Hyperalgesia: An increased sensation of pain or discomfort produced by mimimally noxious stimuli due to damage to soft tissue containing NOCICEPTORS or injury to a peripheral nerve.Stress, Mechanical: A purely physical condition which exists within any material because of strain or deformation by external forces or by non-uniform thermal expansion; expressed quantitatively in units of force per unit area.Mechanical Processes: The behaviors of materials under force.Biomechanical Phenomena: The properties, processes, and behavior of biological systems under the action of mechanical forces.Mechanical Phenomena: The properties and processes of materials that affect their behavior under force.Respiration, Artificial: Any method of artificial breathing that employs mechanical or non-mechanical means to force the air into and out of the lungs. Artificial respiration or ventilation is used in individuals who have stopped breathing or have RESPIRATORY INSUFFICIENCY to increase their intake of oxygen (O2) and excretion of carbon dioxide (CO2).Mechanotransduction, Cellular: The process by which cells convert mechanical stimuli into a chemical response. It can occur in both cells specialized for sensing mechanical cues such as MECHANORECEPTORS, and in parenchymal cells whose primary function is not mechanosensory.Elasticity: Resistance and recovery from distortion of shape.Physical Stimulation: Act of eliciting a response from a person or organism through physical contact.Tensile Strength: The maximum stress a material subjected to a stretching load can withstand without tearing. (McGraw-Hill Dictionary of Scientific and Technical Terms, 5th ed, p2001)Elastic Modulus: Numerical expression indicating the measure of stiffness in a material. It is defined by the ratio of stress in a unit area of substance to the resulting deformation (strain). This allows the behavior of a material under load (such as bone) to be calculated.Ventilators, Mechanical: Mechanical devices used to produce or assist pulmonary ventilation.IsraelEritrea: A country of eastern Africa, west of the Red Sea, bordered west and northwest by SUDAN, and south by ETHIOPIA. Its capital is Asmara.Motorcycles: Two-wheeled, engine-driven vehicles.United StatesFats: The glyceryl esters of a fatty acid, or of a mixture of fatty acids. They are generally odorless, colorless, and tasteless if pure, but they may be flavored according to origin. Fats are insoluble in water, soluble in most organic solvents. They occur in animal and vegetable tissue and are generally obtained by boiling or by extraction under pressure. They are important in the diet (DIETARY FATS) as a source of energy. (Grant & Hackh's Chemical Dictionary, 5th ed)Tooth Preparation: Procedures carried out with regard to the teeth or tooth structures preparatory to specified dental therapeutic and surgical measures.Wireless Technology: Techniques using energy such as radio frequency, infrared light, laser light, visible light, or acoustic energy to transfer information without the use of wires, over both short and long distances.Publications: Copies of a work or document distributed to the public by sale, rental, lease, or lending. (From ALA Glossary of Library and Information Science, 1983, p181)Computer Communication Networks: A system containing any combination of computers, computer terminals, printers, audio or visual display devices, or telephones interconnected by telecommunications equipment or cables: used to transmit or receive information. (Random House Unabridged Dictionary, 2d ed)Telemetry: Transmission of the readings of instruments to a remote location by means of wires, radio waves, or other means. (McGraw-Hill Dictionary of Scientific and Technical Terms, 4th ed)Congresses as Topic: Conferences, conventions or formal meetings usually attended by delegates representing a special field of interest.Semiconductors: Materials that have a limited and usually variable electrical conductivity. They are particularly useful for the production of solid-state electronic devices.Sodium Hypochlorite: It is used as an oxidizing and bleaching agent and as a disinfectant. (From Grant & Hackh's Chemical Dictionary, 5th ed)Patents as Topic: Exclusive legal rights or privileges applied to inventions, plants, etc.Colloids: Two-phase systems in which one is uniformly dispersed in another as particles small enough so they cannot be filtered or will not settle out. The dispersing or continuous phase or medium envelops the particles of the discontinuous phase. All three states of matter can form colloids among each other.Silicon Dioxide: Transparent, tasteless crystals found in nature as agate, amethyst, chalcedony, cristobalite, flint, sand, QUARTZ, and tridymite. The compound is insoluble in water or acids except hydrofluoric acid.Crystallization: The formation of crystalline substances from solutions or melts. (McGraw-Hill Dictionary of Scientific and Technical Terms, 4th ed)Iron Carbonyl Compounds: Complex of iron atoms chelated with carbonyl ions.Cytoskeleton: The network of filaments, tubules, and interconnecting filamentous bridges which give shape, structure, and organization to the cytoplasm.Cell Nucleus: Within a eukaryotic cell, a membrane-limited body which contains chromosomes and one or more nucleoli (CELL NUCLEOLUS). The nuclear membrane consists of a double unit-type membrane which is perforated by a number of pores; the outermost membrane is continuous with the ENDOPLASMIC RETICULUM. A cell may contain more than one nucleus. (From Singleton & Sainsbury, Dictionary of Microbiology and Molecular Biology, 2d ed)Models, Biological: Theoretical representations that simulate the behavior or activity of biological processes or diseases. For disease models in living animals, DISEASE MODELS, ANIMAL is available. Biological models include the use of mathematical equations, computers, and other electronic equipment.Signal Transduction: The intracellular transfer of information (biological activation/inhibition) through a signal pathway. In each signal transduction system, an activation/inhibition signal from a biologically active molecule (hormone, neurotransmitter) is mediated via the coupling of a receptor/enzyme to a second messenger system or to an ion channel. Signal transduction plays an important role in activating cellular functions, cell differentiation, and cell proliferation. Examples of signal transduction systems are the GAMMA-AMINOBUTYRIC ACID-postsynaptic receptor-calcium ion channel system, the receptor-mediated T-cell activation pathway, and the receptor-mediated activation of phospholipases. Those coupled to membrane depolarization or intracellular release of calcium include the receptor-mediated activation of cytotoxic functions in granulocytes and the synaptic potentiation of protein kinase activation. Some signal transduction pathways may be part of larger signal transduction pathways; for example, protein kinase activation is part of the platelet activation signal pathway.Yoga: A major orthodox system of Hindu philosophy based on Sankhya (metaphysical dualism) but differing from it in being theistic and characterized by the teaching of raja-yoga as a practical method of liberating the self. It includes a system of exercises for attaining bodily or mental control and well-being with liberation of the self and union with the universal spirit. (From Webster, 3d ed)Chromatin: The material of CHROMOSOMES. It is a complex of DNA; HISTONES; and nonhistone proteins (CHROMOSOMAL PROTEINS, NON-HISTONE) found within the nucleus of a cell.Stress, Physiological: The unfavorable effect of environmental factors (stressors) on the physiological functions of an organism. Prolonged unresolved physiological stress can affect HOMEOSTASIS of the organism, and may lead to damaging or pathological conditions.Stress, Psychological: Stress wherein emotional factors predominate.Mortality, Premature: Deaths that occur before LIFE EXPECTANCY is reached within a given population.Restraint, Physical: Use of a device for the purpose of controlling movement of all or part of the body. Splinting and casting are FRACTURE FIXATION.Syndecan-4: A ubiquitously expressed syndecan that is found in all stages of embryonic development and in most adult tissues. Syndecan-4 is found localized to focal adhesion sites in fibronectin-adherent cells and may play a role the process of CELL MIGRATION and CELL PROLIFERATION.Myofibroblasts: Spindle-shaped cells with characteristic CONTRACTILE PROTEINS and structures that contribute to the WOUND HEALING process. They occur in GRANULATION TISSUE and also in pathological processes such as FIBROSIS.Syndecan-1: A syndecan that interacts with EXTRACELLULAR MATRIX PROTEINS and plays a role CELL PROLIFERATION and CELL MIGRATION.Cell Differentiation: Progressive restriction of the developmental potential and increasing specialization of function that leads to the formation of specialized cells, tissues, and organs.Syndecan-2: A syndecan that is predominantly expressed during EMBRYONIC DEVELOPMENT. It may play a role in mediating cellular interactions with the EXTRACELLULAR MATRIX and may modulate the signaling activity of certain INTERCELLULAR SIGNALING PEPTIDES AND PROTEINS.Fibroblasts: Connective tissue cells which secrete an extracellular matrix rich in collagen and other macromolecules.Finite Element Analysis: A computer based method of simulating or analyzing the behavior of structures or components.Microtechnology: Manufacturing technology for making microscopic devices in the micrometer range (typically 1-100 micrometers), such as integrated circuits or MEMS. The process usually involves replication and parallel fabrication of hundreds or millions of identical structures using various thin film deposition techniques and carried out in environmentally-controlled clean rooms.Micro-Electrical-Mechanical Systems: A class of devices combining electrical and mechanical components that have at least one of the dimensions in the micrometer range (between 1 micron and 1 millimeter). They include sensors, actuators, microducts, and micropumps.Nanowires: Nanometer-scale wires made of materials that conduct electricity. They can be coated with molecules such as antibodies that will bind to proteins and other substances.Epithelioid Cells: Characteristic cells of granulomatous hypersensitivity. They appear as large, flattened cells with increased endoplasmic reticulum. They are believed to be activated macrophages that have differentiated as a result of prolonged antigenic stimulation. Further differentiation or fusion of epithelioid cells is thought to produce multinucleated giant cells (GIANT CELLS).Computer Simulation: Computer-based representation of physical systems and phenomena such as chemical processes.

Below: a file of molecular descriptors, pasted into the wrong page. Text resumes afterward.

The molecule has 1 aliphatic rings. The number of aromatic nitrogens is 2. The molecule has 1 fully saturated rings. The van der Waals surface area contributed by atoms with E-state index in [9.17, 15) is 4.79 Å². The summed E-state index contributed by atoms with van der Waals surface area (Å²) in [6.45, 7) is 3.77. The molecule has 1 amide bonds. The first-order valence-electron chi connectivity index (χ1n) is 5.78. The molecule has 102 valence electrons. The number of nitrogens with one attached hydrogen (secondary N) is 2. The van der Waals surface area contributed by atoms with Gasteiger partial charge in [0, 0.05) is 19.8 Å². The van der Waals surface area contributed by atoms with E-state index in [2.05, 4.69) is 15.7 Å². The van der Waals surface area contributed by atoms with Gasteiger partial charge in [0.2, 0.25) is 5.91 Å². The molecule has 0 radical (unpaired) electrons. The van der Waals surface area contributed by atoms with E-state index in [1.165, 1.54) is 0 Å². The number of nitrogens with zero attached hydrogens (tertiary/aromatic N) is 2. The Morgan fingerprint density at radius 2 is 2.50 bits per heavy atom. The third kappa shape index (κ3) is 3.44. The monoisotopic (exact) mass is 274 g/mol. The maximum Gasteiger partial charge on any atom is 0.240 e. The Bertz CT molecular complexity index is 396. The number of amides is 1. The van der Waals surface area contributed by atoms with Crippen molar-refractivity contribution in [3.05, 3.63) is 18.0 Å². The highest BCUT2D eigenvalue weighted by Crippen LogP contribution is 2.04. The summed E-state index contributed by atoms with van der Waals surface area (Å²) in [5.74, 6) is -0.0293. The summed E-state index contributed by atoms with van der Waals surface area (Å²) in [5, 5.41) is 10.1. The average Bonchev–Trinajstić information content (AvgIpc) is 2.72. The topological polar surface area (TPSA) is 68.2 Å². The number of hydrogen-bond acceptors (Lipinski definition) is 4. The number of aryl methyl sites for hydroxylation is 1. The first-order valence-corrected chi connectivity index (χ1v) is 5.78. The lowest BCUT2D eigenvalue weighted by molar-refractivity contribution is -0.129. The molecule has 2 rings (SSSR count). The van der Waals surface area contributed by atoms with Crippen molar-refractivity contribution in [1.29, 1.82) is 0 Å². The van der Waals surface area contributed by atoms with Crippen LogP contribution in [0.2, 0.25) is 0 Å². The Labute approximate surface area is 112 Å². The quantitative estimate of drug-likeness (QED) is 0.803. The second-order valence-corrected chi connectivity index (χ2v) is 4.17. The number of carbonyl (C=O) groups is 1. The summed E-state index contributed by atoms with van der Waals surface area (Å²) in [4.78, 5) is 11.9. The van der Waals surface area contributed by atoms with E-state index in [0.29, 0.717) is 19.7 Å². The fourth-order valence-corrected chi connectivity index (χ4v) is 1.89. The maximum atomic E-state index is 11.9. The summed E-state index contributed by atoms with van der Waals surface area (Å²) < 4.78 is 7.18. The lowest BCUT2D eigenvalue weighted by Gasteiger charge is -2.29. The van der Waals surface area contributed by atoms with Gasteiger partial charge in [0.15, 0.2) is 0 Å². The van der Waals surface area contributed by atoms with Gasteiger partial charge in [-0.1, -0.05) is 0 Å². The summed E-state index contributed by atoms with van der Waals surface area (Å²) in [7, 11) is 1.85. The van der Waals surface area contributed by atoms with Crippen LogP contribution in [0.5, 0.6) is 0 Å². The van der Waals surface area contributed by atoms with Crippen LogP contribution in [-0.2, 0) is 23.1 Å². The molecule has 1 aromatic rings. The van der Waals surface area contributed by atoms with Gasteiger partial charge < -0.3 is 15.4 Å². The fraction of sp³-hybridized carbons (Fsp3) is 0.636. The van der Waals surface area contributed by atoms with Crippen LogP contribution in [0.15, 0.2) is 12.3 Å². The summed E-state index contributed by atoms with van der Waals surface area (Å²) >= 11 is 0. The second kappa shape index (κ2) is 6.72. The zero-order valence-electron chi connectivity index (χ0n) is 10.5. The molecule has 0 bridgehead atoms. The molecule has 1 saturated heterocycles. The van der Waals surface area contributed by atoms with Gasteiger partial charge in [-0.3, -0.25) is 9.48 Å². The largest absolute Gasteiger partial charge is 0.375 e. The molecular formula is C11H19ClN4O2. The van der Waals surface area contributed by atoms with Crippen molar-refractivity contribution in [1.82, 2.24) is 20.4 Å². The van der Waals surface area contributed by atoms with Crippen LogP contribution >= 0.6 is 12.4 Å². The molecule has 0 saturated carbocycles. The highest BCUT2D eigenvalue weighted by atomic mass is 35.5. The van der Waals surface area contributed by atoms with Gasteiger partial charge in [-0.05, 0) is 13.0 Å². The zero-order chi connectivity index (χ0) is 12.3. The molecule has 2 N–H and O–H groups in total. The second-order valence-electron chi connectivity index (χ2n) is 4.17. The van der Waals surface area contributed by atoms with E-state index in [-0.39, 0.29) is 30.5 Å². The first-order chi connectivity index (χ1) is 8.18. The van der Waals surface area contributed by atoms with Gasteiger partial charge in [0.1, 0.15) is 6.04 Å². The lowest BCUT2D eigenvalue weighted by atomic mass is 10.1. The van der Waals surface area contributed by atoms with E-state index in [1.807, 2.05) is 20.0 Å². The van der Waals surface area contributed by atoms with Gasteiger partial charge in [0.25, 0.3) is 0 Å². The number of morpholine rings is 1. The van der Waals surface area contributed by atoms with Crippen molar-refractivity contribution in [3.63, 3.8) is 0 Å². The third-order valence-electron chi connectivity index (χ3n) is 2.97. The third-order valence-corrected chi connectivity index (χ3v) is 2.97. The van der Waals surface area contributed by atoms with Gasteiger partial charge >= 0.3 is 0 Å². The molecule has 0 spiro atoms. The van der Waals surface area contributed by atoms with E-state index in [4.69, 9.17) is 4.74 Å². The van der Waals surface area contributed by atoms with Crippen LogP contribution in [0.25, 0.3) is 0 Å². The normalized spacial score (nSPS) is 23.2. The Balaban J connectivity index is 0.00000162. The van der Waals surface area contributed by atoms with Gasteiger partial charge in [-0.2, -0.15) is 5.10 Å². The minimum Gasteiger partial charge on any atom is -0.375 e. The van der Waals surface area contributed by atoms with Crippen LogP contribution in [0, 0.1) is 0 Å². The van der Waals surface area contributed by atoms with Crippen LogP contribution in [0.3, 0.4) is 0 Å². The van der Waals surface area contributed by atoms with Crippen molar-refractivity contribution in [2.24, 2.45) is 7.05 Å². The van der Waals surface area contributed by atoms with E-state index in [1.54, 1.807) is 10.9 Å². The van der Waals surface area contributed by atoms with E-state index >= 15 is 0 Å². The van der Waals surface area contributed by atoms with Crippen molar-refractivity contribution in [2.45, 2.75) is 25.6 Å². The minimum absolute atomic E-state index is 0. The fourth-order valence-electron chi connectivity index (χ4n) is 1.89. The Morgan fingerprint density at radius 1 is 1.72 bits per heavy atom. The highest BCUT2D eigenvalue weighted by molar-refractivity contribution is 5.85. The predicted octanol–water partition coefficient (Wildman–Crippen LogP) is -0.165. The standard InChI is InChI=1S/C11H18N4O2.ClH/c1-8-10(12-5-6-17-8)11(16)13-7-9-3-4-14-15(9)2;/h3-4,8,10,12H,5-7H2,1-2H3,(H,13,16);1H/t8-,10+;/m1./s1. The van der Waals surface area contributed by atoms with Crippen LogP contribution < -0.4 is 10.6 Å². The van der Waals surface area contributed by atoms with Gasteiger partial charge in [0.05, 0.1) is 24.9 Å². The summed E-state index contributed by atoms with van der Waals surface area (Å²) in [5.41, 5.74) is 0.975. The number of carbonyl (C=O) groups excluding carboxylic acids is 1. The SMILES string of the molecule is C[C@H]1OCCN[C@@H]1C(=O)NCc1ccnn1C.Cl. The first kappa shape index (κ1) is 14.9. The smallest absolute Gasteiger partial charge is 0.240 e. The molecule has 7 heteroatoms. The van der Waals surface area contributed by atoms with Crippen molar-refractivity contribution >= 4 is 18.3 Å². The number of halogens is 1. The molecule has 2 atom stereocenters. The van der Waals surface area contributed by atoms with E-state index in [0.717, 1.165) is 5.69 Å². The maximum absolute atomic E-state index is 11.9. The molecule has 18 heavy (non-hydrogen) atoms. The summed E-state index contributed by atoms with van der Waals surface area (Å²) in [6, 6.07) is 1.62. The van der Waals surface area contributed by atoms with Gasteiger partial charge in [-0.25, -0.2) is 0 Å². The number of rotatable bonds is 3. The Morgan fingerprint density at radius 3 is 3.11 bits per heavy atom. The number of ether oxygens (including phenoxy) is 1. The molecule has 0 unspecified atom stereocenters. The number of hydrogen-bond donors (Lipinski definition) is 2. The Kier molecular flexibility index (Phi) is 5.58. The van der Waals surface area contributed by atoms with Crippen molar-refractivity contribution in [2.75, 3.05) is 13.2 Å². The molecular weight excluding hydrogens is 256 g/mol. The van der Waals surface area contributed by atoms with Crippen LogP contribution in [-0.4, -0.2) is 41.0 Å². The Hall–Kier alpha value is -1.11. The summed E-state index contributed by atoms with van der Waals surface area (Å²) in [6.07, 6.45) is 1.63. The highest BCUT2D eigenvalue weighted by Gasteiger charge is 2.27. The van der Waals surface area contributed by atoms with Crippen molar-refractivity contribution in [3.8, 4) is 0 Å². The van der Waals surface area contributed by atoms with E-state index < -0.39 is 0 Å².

Insulin-like growth factor-1 induces Mdm2 and down-regulates p53, attenuating the myocyte renin-angiotensin system and stretch-mediated apoptosis. (1/9460)